A photo of Chandrashekhar Pasare.

Member, Division of Immunobiology

Professor, UC Department of Pediatrics

513-636-6656

Biography & Affiliation

Biography

In my research, I pursue topics such as regulation of inflammation, dendritic cell biology, innate immunity, toll-like receptor signaling and the cross-talk between the innate and adaptive immune systems. Our lab’s primary goals are to understand how the innate and adaptive immune system interact with each other and to define the molecules that are part of this interaction.

We are also studying how inflammation is prompted by microbial recognition and during autoimmunity. In general, our objectives are 1) to obtain a molecular understanding of inflammation to develop new treatments for reducing autoimmunity and inflammation and 2) to define the complex communication between innate and adaptive immune systems in order to improve the design of vaccines.

Some of the most notable discoveries my colleagues and I have made include:

  • Discovering a completely new pathway for inflammation in which auto-reactive T cells guide the innate immune system to produce IL-1beta; the new pathway may be used to treat auto-immunity
  • Finding a new Toll-Like Receptor signaling adapter known as BCAP that reduces inflammation

My lab concentrates on identifying the innate immune system's main activation mechanisms and its effect on inflammation and adaptive immunity. The innate immune system depends on certain receptors known as pattern recognition receptors to distinguish pathogens.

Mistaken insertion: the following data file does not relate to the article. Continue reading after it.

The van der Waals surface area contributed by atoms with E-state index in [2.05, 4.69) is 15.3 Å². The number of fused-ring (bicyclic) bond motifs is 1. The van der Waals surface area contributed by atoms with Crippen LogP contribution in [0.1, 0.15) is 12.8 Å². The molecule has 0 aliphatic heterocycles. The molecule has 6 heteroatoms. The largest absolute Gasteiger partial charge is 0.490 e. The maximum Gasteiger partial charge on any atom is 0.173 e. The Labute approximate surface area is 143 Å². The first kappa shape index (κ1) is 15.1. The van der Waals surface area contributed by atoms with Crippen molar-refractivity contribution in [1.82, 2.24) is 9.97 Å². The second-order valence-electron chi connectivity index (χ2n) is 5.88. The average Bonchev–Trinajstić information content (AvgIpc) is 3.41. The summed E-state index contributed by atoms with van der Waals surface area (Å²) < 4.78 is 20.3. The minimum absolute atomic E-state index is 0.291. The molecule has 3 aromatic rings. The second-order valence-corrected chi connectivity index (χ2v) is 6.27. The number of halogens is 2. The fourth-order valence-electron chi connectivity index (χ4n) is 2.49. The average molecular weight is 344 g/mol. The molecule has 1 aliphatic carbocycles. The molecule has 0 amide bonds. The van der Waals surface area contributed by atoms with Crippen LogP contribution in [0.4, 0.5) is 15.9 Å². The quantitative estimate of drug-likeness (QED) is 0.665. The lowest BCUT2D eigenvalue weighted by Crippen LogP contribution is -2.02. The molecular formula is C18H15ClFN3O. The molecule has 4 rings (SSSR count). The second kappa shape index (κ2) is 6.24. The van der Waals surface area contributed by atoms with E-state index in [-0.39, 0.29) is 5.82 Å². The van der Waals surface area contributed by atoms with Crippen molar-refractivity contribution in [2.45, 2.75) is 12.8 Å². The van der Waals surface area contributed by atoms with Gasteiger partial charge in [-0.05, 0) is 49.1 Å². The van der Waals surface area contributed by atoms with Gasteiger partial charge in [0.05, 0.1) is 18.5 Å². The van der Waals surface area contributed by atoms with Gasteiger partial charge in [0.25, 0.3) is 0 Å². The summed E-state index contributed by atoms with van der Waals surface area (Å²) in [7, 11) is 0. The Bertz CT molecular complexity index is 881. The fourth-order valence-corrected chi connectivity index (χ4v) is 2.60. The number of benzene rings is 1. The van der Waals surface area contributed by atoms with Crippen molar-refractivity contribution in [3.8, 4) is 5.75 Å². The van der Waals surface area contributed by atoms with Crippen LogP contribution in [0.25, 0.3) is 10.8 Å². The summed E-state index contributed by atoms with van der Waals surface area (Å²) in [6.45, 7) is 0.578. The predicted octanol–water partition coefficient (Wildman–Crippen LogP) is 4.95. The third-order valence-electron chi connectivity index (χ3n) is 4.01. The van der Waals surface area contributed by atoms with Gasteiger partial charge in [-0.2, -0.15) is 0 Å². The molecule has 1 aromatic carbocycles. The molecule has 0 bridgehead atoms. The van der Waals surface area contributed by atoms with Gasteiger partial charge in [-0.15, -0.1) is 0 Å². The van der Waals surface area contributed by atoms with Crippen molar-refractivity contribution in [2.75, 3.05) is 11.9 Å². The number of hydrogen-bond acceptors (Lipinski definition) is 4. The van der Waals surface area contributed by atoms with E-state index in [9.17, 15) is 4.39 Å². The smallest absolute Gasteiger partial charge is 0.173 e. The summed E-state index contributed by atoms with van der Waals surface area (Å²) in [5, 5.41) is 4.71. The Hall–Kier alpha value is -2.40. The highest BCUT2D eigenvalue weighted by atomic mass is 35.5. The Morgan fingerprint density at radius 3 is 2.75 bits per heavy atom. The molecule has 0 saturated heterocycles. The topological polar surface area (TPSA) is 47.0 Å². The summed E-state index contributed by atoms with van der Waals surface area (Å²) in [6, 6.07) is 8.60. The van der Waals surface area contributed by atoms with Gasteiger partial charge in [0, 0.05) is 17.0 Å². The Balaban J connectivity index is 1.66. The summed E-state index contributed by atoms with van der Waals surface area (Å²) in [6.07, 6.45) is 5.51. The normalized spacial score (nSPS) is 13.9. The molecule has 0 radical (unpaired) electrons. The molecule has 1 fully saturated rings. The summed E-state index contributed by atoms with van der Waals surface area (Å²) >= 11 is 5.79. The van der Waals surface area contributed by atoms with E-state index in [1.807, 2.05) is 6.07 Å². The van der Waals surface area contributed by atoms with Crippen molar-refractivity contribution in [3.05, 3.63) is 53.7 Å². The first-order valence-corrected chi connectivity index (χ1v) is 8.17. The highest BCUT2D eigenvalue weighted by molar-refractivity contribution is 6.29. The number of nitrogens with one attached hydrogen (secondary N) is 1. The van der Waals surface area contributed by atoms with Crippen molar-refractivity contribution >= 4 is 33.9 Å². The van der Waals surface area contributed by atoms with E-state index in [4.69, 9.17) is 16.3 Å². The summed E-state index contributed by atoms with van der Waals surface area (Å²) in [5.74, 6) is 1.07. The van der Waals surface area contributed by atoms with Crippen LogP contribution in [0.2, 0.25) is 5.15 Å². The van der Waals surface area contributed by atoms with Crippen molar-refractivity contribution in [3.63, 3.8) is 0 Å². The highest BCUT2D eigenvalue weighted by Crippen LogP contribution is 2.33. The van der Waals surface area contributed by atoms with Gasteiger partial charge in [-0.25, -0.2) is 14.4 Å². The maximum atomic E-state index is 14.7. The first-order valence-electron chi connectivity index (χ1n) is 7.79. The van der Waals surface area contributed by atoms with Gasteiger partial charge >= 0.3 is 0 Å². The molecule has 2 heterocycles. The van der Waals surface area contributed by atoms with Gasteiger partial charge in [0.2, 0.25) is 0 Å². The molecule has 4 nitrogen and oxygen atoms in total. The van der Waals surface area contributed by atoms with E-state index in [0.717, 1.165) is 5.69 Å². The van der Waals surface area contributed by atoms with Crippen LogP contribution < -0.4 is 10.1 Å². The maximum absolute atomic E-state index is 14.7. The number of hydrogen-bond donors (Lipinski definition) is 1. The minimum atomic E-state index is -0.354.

Pathogen recognition via the innate immune system causes inflammation as well as adaptive immunity activation. One of my lab's major objectives is to identify the elaborate interaction and signaling between the innate and adaptive immune systems. My colleagues and I are specifically pursuing how the innate immune system prompts inflammation and how it affects both protective immunity and inflammatory conditions.

My research interests began due to my fascination with learning how the body’s immune system knows not to react to self but recognizes and responds to the microbial non-self. Our research has defined multiple new proteins and pathways in cells within innate and adaptive immune systems. We have utilized them as handles to direct questions regarding protective immunity, cancer and inflammatory diseases. We employ cutting-edge in vitro and in vivo methods in our research that may bring new targets to treat auto-immunity, cancer and inflammatory conditions.

I have more than twenty years of experience in the field of immunology and first began working at the Cincinnati Children’s Hospital Medical Center in 2018. My research has been published in numerous journals, including Nature, Science, Immunity, The Journal of Experimental Medicine, Nature Immunology, Cell Reports, Journal of Immunology and Nature Communications.

Research Interests

Innate immunity; toll-like receptor signaling; dendritic cell biology; innate control of adaptive immunity; regulation of inflammation

Academic Affiliation

Professor, UC Department of Pediatrics

Research Divisions

Immunobiology, Inflammation and Tolerance



Blog Posts

Targeting the BCAP Protein Could Help Manage Inflammation in IBD and Infection Response

Infectious Diseases and Vaccines